Then came the J3,a supercharged J2, and the J4 in 1933, the racing version
of the J3, with much improved braking. In the same year came the F type
Magna, the L type and the racing version, the K3 Magnette, a great little
car that went on winning races for nearly 20 years. Tazio Nuvolari got
into one of these cars, never having seen one before, and won the 1933
The first of the 'P" range, the PA was virtually a commercial form of the
J4, also heavier, which led to the similar PB. From the "P" type was
developed the "Q" type racing car...with one outstanding arrangement, a
built-in clutch. But it became obvious to the MG design team that the "Q"
type engine gave more power than a conventional chassis could handle.
The natural result of which was the "R' type single seater racing car, a
brilliant piece of work, with, of course, troubles. Before the problems of
the "R" type could be eradicated, a crushing blow fell on the dedicated
band at Abingdon, who in five years had made MG one of the big names
in racing. Lord Nuffield sold out to Morris Motors LTD, who promptly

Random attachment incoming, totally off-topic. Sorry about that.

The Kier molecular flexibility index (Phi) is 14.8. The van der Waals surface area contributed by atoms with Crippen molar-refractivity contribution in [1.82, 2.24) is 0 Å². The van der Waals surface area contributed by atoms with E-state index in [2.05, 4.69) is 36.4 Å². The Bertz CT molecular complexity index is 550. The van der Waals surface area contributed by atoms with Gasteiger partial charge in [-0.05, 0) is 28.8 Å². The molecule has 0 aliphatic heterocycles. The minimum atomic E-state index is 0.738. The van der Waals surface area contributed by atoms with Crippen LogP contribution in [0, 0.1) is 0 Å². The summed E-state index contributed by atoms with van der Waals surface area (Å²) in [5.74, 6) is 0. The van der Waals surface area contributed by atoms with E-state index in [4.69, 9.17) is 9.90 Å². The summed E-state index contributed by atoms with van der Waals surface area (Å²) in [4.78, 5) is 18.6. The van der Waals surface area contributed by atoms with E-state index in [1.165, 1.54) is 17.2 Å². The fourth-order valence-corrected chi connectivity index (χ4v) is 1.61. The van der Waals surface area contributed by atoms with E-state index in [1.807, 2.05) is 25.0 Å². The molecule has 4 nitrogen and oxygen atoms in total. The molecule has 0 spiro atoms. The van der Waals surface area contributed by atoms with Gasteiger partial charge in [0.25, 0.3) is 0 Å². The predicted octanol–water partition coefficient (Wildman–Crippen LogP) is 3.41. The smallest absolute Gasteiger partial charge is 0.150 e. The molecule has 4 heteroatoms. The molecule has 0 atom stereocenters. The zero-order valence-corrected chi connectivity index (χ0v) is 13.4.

put a stop to racing.
It turned out that these pioneers of the 1930-35 had wrought better than they
knew. All over the world MG cars were raced in the hands of private owners,
with many successes, to the outbreak of war. Under the new regime in 1936, the
PA model became the PB and very good it was too, as was the TA model or large
engine capacity which followed it. The L type Magna was replace by the N type
Magnette, which was larger and heavier, more powerful and handles very well.
It grew up even more into the SA type.
In 1939 the SA became the 2.6litre WA, a splendid car that readily gave
90 mph together with 20 mpg when cruising fast. In 1936 the VA model
appeared, whose pretty range of bodywork was more attractive than its
performance. At the outbreak of war tn1939, MG were building the TA
and WA and VA" not a bad car though not very exciting.
The March issue continued with a brief mention of the forthcoming Ohio
GOF Mark III, but both host and locale were lacking. Plans were more firm for
the midwest caravan to the Register's GOF XII in Waterville Valley, NH.
"We have a spares laden American sweep car lined up and as usual will give
a caravan dash plaque, marked route map, route instruction sheet and
advance motel reservation service to anyone who applies for a caravan berth
and sends in a buck...."
There followed a lengthy account introducing the MG Marathon. [It] "is a
1000 mile reliability trial for T series and earlier cars, first planned in 1967 by
the Vintage MG Car Club in Chicago, first run in 1968 through the cooperation
of that club and the New England MG-T Register. The event is scheduled each
year to coincide with even-numbered 'Gatherings of the Faithful' semi-
annual outings of MG-T enthusiasts conducted by the Register." Purpose,
event format, route and awards were all addressed in detail. And extant